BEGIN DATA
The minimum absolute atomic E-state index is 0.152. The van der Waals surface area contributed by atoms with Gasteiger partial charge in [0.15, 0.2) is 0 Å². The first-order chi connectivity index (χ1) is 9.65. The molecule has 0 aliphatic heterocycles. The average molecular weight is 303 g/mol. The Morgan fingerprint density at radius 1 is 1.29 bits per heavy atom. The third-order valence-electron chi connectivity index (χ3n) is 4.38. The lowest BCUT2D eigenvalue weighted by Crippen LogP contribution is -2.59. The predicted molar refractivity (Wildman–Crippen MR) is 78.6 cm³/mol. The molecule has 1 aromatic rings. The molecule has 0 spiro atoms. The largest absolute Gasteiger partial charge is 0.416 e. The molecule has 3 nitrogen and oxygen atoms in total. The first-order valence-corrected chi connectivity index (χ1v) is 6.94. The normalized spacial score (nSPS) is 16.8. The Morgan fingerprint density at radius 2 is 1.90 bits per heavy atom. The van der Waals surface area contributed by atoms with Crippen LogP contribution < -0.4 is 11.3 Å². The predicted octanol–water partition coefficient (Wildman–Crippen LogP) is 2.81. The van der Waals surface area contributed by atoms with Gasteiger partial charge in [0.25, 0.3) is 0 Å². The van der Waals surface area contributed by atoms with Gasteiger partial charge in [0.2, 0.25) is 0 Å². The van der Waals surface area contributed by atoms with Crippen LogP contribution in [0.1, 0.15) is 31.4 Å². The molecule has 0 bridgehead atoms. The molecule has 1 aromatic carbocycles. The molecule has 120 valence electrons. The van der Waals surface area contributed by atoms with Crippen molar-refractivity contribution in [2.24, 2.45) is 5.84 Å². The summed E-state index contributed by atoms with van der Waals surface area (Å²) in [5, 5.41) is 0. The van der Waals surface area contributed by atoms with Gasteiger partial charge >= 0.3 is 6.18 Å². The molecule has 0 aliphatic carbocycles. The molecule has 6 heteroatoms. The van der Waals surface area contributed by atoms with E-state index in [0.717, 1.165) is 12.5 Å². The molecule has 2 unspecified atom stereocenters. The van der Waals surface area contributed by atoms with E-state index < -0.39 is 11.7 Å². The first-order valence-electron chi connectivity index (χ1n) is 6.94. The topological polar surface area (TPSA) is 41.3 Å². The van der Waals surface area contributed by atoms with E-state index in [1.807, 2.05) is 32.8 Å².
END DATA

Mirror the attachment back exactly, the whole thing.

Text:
The minimum absolute atomic E-state index is 0.152. The van der Waals surface area contributed by atoms with Gasteiger partial charge in [0.15, 0.2) is 0 Å². The first-order chi connectivity index (χ1) is 9.65. The molecule has 0 aliphatic heterocycles. The average molecular weight is 303 g/mol. The Morgan fingerprint density at radius 1 is 1.29 bits per heavy atom. The third-order valence-electron chi connectivity index (χ3n) is 4.38. The lowest BCUT2D eigenvalue weighted by Crippen LogP contribution is -2.59. The predicted molar refractivity (Wildman–Crippen MR) is 78.6 cm³/mol. The molecule has 1 aromatic rings. The molecule has 0 spiro atoms. The largest absolute Gasteiger partial charge is 0.416 e. The molecule has 3 nitrogen and oxygen atoms in total. The first-order valence-corrected chi connectivity index (χ1v) is 6.94. The normalized spacial score (nSPS) is 16.8. The Morgan fingerprint density at radius 2 is 1.90 bits per heavy atom. The van der Waals surface area contributed by atoms with Crippen LogP contribution < -0.4 is 11.3 Å². The predicted octanol–water partition coefficient (Wildman–Crippen LogP) is 2.81. The van der Waals surface area contributed by atoms with Gasteiger partial charge in [0.25, 0.3) is 0 Å². The van der Waals surface area contributed by atoms with Gasteiger partial charge in [0.2, 0.25) is 0 Å². The van der Waals surface area contributed by atoms with Crippen LogP contribution in [0.1, 0.15) is 31.4 Å². The molecule has 0 bridgehead atoms. The molecule has 1 aromatic carbocycles. The molecule has 120 valence electrons. The van der Waals surface area contributed by atoms with Crippen molar-refractivity contribution in [2.24, 2.45) is 5.84 Å². The summed E-state index contributed by atoms with van der Waals surface area (Å²) in [5, 5.41) is 0. The van der Waals surface area contributed by atoms with Gasteiger partial charge >= 0.3 is 6.18 Å². The molecule has 0 aliphatic carbocycles. The molecule has 6 heteroatoms. The van der Waals surface area contributed by atoms with E-state index in [0.717, 1.165) is 12.5 Å². The molecule has 2 unspecified atom stereocenters. The van der Waals surface area contributed by atoms with E-state index < -0.39 is 11.7 Å². The first-order valence-electron chi connectivity index (χ1n) is 6.94. The topological polar surface area (TPSA) is 41.3 Å². The van der Waals surface area contributed by atoms with E-state index in [1.807, 2.05) is 32.8 Å².